Khalil Hamada Street is 20 meters (66 feet) wide. On one side stands the Coptic “Church of the Two Saints”; on the other side is a mosque. The church was built first, but the mosque followed just a few years later. And when the Christians constructed a new annex, the Muslims followed suit. Over time, the minaret has grown significantly higher than the church’s steeple. The mosque fills up five times a day after the muezzin makes his call to prayer; the church’s bells only ring twice a week.
“Heaven and earth are filled with heavenly peace,” the church’s members sang on New Year’s Eve. That was also the last thing Mariam Fakri heard as she exited the church with her sister Martina, her mother and her aunt. They were among the first to do so. After having spent the whole day cooking, they wanted to get home to break their fast with a celebratory meal. Miriam was 21 years old, and she was planning on getting engaged in a few days. In addition to her university studies, she also taught Sunday school to youths at her church. She was happy and easygoing, and she had many Muslim friends. Before heading off to church, she had written on her Facebook page: “2010 is over. I enjoyed experiencing this year. I have so many wishes. Please, God, stand by my side and help them come true.”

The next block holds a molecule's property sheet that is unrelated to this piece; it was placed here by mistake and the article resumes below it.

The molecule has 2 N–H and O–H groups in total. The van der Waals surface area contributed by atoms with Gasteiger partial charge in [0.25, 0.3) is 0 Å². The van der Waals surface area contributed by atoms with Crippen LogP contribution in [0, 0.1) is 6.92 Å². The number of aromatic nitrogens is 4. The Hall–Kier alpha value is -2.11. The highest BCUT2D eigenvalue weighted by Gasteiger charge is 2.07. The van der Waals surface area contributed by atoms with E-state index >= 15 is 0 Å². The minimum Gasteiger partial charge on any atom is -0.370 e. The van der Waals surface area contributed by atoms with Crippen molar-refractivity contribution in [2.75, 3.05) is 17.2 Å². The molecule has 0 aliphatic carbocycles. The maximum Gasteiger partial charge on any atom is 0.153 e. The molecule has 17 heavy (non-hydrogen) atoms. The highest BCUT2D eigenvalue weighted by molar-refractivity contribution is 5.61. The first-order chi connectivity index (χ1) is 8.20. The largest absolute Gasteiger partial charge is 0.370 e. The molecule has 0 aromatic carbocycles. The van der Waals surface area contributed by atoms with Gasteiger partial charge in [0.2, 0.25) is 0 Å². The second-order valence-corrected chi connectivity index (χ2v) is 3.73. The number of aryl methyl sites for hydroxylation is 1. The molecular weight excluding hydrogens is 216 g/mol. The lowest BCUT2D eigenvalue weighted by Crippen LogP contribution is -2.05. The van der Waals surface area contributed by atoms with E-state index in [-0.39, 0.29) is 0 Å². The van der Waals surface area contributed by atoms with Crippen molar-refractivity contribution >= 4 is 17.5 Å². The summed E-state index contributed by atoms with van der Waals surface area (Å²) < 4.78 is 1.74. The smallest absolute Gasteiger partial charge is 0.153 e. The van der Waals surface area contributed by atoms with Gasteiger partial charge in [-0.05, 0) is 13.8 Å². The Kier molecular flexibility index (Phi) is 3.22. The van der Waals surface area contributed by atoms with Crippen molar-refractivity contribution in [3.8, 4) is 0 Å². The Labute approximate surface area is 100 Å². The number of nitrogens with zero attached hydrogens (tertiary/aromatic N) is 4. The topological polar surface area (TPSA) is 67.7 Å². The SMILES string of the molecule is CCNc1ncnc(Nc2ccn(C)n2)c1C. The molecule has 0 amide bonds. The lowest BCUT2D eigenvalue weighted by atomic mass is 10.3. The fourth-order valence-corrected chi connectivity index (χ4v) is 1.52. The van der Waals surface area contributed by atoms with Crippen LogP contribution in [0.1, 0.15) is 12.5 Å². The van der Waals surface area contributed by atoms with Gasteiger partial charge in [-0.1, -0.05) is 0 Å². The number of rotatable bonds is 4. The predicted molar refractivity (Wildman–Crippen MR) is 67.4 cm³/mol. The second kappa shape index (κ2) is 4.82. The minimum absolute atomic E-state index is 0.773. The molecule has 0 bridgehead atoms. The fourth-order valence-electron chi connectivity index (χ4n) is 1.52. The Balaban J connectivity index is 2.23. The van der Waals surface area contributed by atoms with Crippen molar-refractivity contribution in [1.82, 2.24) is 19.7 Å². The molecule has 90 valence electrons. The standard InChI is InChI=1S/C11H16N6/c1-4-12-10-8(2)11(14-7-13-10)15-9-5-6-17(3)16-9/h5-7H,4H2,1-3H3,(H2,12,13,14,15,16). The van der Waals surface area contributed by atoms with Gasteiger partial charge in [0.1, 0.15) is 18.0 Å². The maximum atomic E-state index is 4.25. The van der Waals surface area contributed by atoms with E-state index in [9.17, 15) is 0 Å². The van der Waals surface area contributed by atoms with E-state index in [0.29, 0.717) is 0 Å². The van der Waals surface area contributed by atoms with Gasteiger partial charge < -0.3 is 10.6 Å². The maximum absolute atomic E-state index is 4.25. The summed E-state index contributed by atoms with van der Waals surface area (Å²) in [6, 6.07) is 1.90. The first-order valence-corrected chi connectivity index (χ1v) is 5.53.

Then the explosion struck. Mariam died on Khalil Hamada Street under an image of St. Mark the Apostle holding a little church in his hand. The screws, screw nuts and ball bearings that had been packed into the bomb also tore into the other three women. The only member of the family to survive was Mariam’s father, who had been standing behind them. The next day, he had to identify his daughter. Her body was so horribly burnt he could hardly recognize her.